Talking Family-Centered Practice With United Way’s Henrietta Muñoz

Posted March 22, 2018
By the Annie E. Casey Foundation
Henrietta Muñoz (holding child) and staff from Dual Generation Partnership

Henrietta Muñoz (holding child) and staff the Dual Generation Partnership

As part of its Fam­i­ly-Cen­tered Com­mu­ni­ty Change port­fo­lio, the Annie E. Casey Foun­da­tion is part­ner­ing with com­mu­ni­ty devel­op­ment ini­tia­tives in three cities — Buf­fa­lo, Colum­bus and San Anto­nio — to inte­grate dis­con­nect­ed ser­vices for kids and adults. With an end goal of strength­en­ing fam­i­lies, this approach focus­es on enhanc­ing both the qual­i­ty of schools for chil­dren as well as job and par­ent­ing skills for adults.

In a new blog post series, Casey explores what Fam­i­ly-Cen­tered Com­mu­ni­ty Change looks like to the orga­ni­za­tions involved. This entry shares the per­spec­tive of Hen­ri­et­ta Muñoz, who serves as the senior vice pres­i­dent of research and eval­u­a­tion at Unit­ed Way of San Anto­nio and Bexar Coun­ty. Read our inter­views with prac­ti­tion­ers in Buf­fa­lo and Colum­bus.

Casey: How would you describe fam­i­ly-cen­tered practice?

Hen­ri­et­ta Muñoz: Fam­i­ly-cen­tered prac­tice is hold­ing the fam­i­ly and their goals at the cen­ter of your work. Every deci­sion, every move we make and every piece of data we have is to bet­ter serve our families.

Casey: How has this work evolved over time?

Muñoz: We have learned that it is impor­tant to be as inten­tion­al as pos­si­ble about inte­grat­ing our work with the work of our part­ners. We have also learned that this lev­el of collaboration—which involves devel­op­ing a shared account­abil­i­ty and rec­og­niz­ing our col­lec­tive contributions—takes time.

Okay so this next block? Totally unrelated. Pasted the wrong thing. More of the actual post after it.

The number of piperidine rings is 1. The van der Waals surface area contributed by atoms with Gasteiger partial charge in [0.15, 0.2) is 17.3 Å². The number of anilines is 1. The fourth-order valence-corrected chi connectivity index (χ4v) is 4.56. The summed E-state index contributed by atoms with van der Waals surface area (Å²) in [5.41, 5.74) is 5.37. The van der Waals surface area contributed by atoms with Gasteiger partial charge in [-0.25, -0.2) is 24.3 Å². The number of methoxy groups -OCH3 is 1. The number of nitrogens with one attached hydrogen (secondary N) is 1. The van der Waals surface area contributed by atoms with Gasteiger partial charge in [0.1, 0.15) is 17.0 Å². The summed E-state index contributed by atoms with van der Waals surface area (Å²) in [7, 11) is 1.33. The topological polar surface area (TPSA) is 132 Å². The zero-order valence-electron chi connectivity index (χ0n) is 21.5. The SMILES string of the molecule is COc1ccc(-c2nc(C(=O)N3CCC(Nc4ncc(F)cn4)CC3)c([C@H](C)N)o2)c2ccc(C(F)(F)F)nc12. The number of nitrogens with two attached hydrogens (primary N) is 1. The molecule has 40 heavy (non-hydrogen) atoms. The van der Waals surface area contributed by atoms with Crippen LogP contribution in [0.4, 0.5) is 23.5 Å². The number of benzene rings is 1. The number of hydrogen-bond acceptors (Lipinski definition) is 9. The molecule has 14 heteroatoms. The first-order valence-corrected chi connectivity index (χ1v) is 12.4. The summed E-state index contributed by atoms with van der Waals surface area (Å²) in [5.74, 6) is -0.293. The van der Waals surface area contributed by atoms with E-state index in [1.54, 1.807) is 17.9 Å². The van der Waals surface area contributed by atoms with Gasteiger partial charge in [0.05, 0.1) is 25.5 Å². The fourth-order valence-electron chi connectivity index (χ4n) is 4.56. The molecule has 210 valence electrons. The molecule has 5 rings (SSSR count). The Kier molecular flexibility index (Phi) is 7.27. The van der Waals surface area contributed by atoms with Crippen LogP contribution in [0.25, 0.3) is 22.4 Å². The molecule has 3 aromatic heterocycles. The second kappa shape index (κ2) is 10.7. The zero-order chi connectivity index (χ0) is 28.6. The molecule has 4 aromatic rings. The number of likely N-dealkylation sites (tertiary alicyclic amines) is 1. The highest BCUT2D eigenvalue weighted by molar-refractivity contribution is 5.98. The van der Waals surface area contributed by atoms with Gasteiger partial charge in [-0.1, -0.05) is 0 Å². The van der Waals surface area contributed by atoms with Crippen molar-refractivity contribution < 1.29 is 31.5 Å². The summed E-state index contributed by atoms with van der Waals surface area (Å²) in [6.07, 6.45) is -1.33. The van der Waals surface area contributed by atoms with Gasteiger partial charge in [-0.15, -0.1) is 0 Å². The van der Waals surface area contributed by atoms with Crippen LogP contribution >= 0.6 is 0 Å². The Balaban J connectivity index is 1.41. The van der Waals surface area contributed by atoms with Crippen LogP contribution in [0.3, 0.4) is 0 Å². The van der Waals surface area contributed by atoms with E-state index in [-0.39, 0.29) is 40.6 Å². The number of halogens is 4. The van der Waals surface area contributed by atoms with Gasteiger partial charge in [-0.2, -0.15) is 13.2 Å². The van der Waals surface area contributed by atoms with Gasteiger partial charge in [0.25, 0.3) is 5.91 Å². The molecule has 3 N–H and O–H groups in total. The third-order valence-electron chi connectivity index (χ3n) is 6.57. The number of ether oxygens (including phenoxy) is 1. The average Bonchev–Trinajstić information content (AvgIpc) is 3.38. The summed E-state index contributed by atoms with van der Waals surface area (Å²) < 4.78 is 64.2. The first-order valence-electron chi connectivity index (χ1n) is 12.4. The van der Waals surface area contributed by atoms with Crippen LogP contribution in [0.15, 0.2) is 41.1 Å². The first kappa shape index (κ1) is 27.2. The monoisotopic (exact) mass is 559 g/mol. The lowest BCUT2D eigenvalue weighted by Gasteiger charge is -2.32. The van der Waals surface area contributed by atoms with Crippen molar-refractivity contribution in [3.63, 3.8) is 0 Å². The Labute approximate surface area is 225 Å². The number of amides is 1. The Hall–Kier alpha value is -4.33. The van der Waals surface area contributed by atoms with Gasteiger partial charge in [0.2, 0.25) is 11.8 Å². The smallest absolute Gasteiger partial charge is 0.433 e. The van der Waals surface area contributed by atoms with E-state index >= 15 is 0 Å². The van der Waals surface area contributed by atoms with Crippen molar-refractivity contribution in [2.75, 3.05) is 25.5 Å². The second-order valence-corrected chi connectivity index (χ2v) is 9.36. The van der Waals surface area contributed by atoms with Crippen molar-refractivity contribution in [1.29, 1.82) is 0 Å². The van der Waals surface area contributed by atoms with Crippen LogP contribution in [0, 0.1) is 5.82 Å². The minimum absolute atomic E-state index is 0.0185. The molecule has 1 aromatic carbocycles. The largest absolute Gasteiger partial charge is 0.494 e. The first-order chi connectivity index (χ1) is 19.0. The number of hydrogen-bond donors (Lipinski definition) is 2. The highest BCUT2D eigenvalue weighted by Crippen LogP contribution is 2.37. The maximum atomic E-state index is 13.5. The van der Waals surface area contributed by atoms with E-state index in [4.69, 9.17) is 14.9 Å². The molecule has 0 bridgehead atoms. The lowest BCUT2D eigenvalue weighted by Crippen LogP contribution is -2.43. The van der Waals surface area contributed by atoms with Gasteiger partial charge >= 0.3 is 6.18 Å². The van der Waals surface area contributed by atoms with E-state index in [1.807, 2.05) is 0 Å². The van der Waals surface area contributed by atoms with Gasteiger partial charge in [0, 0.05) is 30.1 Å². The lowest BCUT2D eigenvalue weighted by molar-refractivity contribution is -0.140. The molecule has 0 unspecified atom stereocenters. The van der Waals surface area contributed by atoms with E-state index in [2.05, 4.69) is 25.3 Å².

Casey: What val­ues dri­ve this work?

Muñoz: Fam­i­lies first! We val­ue the per­spec­tives and voic­es of oth­ers. We val­ue each other’s respec­tive roles and what they bring to the table. We val­ue fam­i­lies’ exper­tise in know­ing how to make their fam­i­ly work, and we val­ue and respect how fam­i­lies make deci­sions. We also val­ue choice and make fam­i­lies aware that they have a choice in how they proceed.

Casey: Do staff need dif­fer­ent train­ing to be fam­i­ly centered?

Muñoz: Yes. Being fam­i­ly cen­tered is not rock­et sci­ence, but it is a sci­ence. It is about remem­ber­ing and respect­ing the fact that fam­i­lies will ulti­mate­ly lead the way. Hold­ing a fam­i­ly at the cen­ter of a long-term case man­age­ment effort can be tax­ing, so encour­ag­ing self-care among staff is also impor­tant. Train­ing reminds us of the impor­tance of mutu­al respect and how that works. It helps us bet­ter nav­i­gate dif­fer­ent fam­i­ly sit­u­a­tions, and it helps us grow as coach­es and case managers.

Casey: Are there mis­con­cep­tions about fam­i­ly-cen­tered practice?

Muñoz: Some might think that fam­i­ly-cen­tered means that you do not need to fol­low a ser­vice mod­el or hold fideli­ty to evi­dence-based cur­ricu­lum. Not true! We incor­po­rate the meth­ods of fam­i­ly-cen­tered prac­tice into our evi­dence-based ser­vice models.

Casey: Any advice for oth­ers look­ing to adopt a fam­i­ly-cen­tered practice?

Muñoz: Con­sid­er get­ting trained in trau­ma-informed case man­age­ment and coach­ing, and please take care of your front-line lead­er­ship, as they will be the ones imple­ment­ing the fam­i­ly-cen­tered prac­tice and expe­ri­enc­ing the trau­mas, chal­lenges and joys right along with the fam­i­lies that they support.

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